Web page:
When Donna Sweigart and I meet at the Globe Coffee Lounge in St. Pete to talk about her artwork, she whips out a plastic container full of pieces to show me. But as she places the objects on the table, I only become more perplexed. There's a lightweight sphere of white plastic — a bigger cousin to the ping-pong ball — with a blinking red light inside. Next, a rubbery, pomegranate-colored bulb split into four sections. Then a cube decorated with triangles in earthy hues.
For jewelry, this is a brave new world. Without proper introductions from Sweigart, you might be hard pressed — as was I — to understand how some of the pieces translate into accessories you can wear. The white ball (fairly self-explanatory) fits on the finger as a ring. The red bulb (less obvious, but still intuitive) is a flower, with four petals that can be turned open. At its base, a plastic lip lets the wearer attach it to clothing with a rubber band for an instant brooch. The cube (most mysterious of all, at first glance) unfolds to reveal a bracelet of triangles held together by a strip of elastic.
Is this art or craft? Science fiction might be a better description. The more you learn about Sweigart's creations, the more mind-bogglingly weird and amazing they turn out to be. Her materials are markedly unusual: polymers and plaster, some pieces coated with metal in an electrolyte solution. Her shapes — large, eye-catching geometrical constructions — are equally unconventional. But most intriguing is the process by which her pieces are born, first designed by Sweigart on a computer, then "printed" on high-tech rapid prototype machines.
This weekend, you'll get a chance to see for yourself when Sweigart debuts an exhibition and trunk sale of her jewelry at Florida Craftsmen Gallery. At Friday night's opening reception, models will show off the inventive pieces, each worthy of a double- or triple-take. Sweigart will give a talk about her process and the technology involved to spell out exactly what it is you're ogling when one of her creations walks by.
My epiphany came in the form of a short video she showed me, created by a former classmate who uses the same rapid prototyping method. Different machines use different processes, but in a nutshell, the rapid prototype printers Sweigart employs make her jewelry "print" plastic in three dimensions. The process begins with a design file — created by the artist in a computer-assisted design program — that tells the printer what to do. In the process we watched, lasers slowly etched out solid plastic shapes in two dimensions from a bath of liquid resin, piling up the paper-thin layers of plastic until a three dimensional shape was born. The process can take days — and it can cost hundreds, if not thousands, of dollars.
For Sweigart, who is well versed in the traditional techniques of jewelry-making as well, the effort and expense is worth it to ride the wave of the future. Many major players in the jewelry industry have already adopted the technique to create models, she says. Her jewelry is unique in that the "prototype" is the final product. (Only a handful of designers around the country are known for their rapid prototype jewelry, she says.)
Sweigart acquired her high-tech know-how in a cutting-edge program at Tyler School of Art, a division of Temple University in Philadelphia. In school, she recalls, teachers paid her the double-edged compliment of saying that, of all the students', her work was least like (the conventional idea of) jewelry.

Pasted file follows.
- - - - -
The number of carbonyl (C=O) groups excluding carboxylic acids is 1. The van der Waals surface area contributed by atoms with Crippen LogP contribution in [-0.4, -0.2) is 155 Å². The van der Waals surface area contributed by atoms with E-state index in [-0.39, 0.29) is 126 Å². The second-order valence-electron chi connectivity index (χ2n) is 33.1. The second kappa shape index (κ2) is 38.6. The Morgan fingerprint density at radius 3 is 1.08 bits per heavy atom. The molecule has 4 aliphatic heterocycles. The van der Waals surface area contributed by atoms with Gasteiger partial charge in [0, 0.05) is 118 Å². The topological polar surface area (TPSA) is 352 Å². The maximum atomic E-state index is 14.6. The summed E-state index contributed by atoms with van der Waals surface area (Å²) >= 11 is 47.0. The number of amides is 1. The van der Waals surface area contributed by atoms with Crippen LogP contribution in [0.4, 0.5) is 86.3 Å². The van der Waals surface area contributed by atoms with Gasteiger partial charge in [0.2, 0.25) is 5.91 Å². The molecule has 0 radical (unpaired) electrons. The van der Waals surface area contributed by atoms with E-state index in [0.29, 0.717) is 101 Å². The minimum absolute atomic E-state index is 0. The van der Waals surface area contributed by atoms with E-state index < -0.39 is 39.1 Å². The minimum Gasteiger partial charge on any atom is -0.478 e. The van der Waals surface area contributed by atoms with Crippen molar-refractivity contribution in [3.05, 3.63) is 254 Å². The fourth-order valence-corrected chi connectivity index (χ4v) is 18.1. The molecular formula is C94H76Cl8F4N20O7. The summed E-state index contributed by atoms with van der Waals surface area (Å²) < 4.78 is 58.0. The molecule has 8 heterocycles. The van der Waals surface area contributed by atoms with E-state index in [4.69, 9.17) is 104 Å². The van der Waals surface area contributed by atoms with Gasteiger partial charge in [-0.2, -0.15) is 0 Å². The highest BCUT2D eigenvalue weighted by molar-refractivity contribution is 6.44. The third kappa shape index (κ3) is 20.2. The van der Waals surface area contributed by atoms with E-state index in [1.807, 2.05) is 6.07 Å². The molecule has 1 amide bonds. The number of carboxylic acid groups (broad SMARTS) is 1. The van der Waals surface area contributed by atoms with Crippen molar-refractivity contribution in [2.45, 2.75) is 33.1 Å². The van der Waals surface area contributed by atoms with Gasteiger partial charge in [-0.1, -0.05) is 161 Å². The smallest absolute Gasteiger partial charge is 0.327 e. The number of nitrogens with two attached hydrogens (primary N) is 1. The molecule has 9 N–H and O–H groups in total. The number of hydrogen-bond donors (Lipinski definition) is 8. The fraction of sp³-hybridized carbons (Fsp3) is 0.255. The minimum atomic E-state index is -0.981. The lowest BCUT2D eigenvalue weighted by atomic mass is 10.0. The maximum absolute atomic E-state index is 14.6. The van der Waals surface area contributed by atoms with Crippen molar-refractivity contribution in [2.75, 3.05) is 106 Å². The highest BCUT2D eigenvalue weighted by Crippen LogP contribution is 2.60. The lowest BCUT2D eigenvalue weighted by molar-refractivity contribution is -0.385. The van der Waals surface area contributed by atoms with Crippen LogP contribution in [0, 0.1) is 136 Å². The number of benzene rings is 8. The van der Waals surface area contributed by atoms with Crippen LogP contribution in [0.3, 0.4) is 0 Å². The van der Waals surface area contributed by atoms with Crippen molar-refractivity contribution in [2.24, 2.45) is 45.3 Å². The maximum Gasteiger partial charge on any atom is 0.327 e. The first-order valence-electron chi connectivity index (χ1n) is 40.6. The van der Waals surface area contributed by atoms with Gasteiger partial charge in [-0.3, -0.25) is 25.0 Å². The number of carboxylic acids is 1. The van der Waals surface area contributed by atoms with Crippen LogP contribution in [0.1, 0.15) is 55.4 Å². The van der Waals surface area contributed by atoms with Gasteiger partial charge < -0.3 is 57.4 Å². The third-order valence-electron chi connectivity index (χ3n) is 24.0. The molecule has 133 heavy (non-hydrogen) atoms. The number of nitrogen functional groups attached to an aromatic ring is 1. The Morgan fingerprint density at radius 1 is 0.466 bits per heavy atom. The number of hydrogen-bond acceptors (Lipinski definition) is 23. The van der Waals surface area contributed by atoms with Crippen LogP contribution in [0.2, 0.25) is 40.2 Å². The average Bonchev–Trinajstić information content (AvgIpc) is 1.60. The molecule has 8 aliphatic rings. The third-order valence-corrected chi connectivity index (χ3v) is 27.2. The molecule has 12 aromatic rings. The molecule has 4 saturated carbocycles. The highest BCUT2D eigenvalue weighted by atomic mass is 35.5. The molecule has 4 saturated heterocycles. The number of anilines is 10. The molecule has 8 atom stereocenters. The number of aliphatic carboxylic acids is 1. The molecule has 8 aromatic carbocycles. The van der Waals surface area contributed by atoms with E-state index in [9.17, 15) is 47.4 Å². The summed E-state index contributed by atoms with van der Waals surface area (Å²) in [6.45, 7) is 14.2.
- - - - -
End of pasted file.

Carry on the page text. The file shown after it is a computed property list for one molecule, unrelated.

The 33-year-old has been keeping busy in the Bay area by teaching at the Art Institute of Tampa and USF St. Pete, but she won't be around for long. A day after our tête-a-tête at the Globe, Sweigart called me with the exciting news that the University of Texas-Pan American had offered her a visiting professor position in a multidisciplinary design program.
Her new job starts next week.
Head a few blocks up Central Avenue to check out an exhibit called Film Lingual I at C. Emerson Gallery. The show presents an enjoyable hodgepodge of photographic styles — from the documentary to the abstract to postmodern narratives — with a couple of film and video pieces thrown in for good measure. All the participating artists are local except Craig Robinson, a Gallup, N.M., resident whose work I found to be among the strongest on view.
Robinson's aesthetic obsession is the lowly shopping cart, which he photographs in dramatic compositions — as he finds them, almost never staged — around the gritty Western city he has called home since 2000. With a practiced photographer's eye for light, contrast and texture, the former photojournalist and Marine snaps surprisingly affective images of the carts, often evoking wounded soldiers stranded in a hostile landscape.
Beyond their striking technical success, the images offer a tragicomic metaphor for humankind's consumerist mania and its destructive effect on the natural environment. To his credit, Robinson leaves the viewer to decide to what extent the result is beautiful or appalling.
The titles he bestows on the images tend to be a bit grandiose ("No Time for Poetry" reads the inscription below one decimated cart) — and I can't condone the practice of printing the title and the artist's "signature" in a computer font on the prints. But aside from those forgivable sins, the photographs are fantastic. (You can see dozens, some more sublime than others, at his website: happycarts.com.)
If you missed the exhibit's opening reception earlier this month, stop by on Fri., Sept. 21, 7-10 p.m. for a closing fête with talks by some of the other artists involved.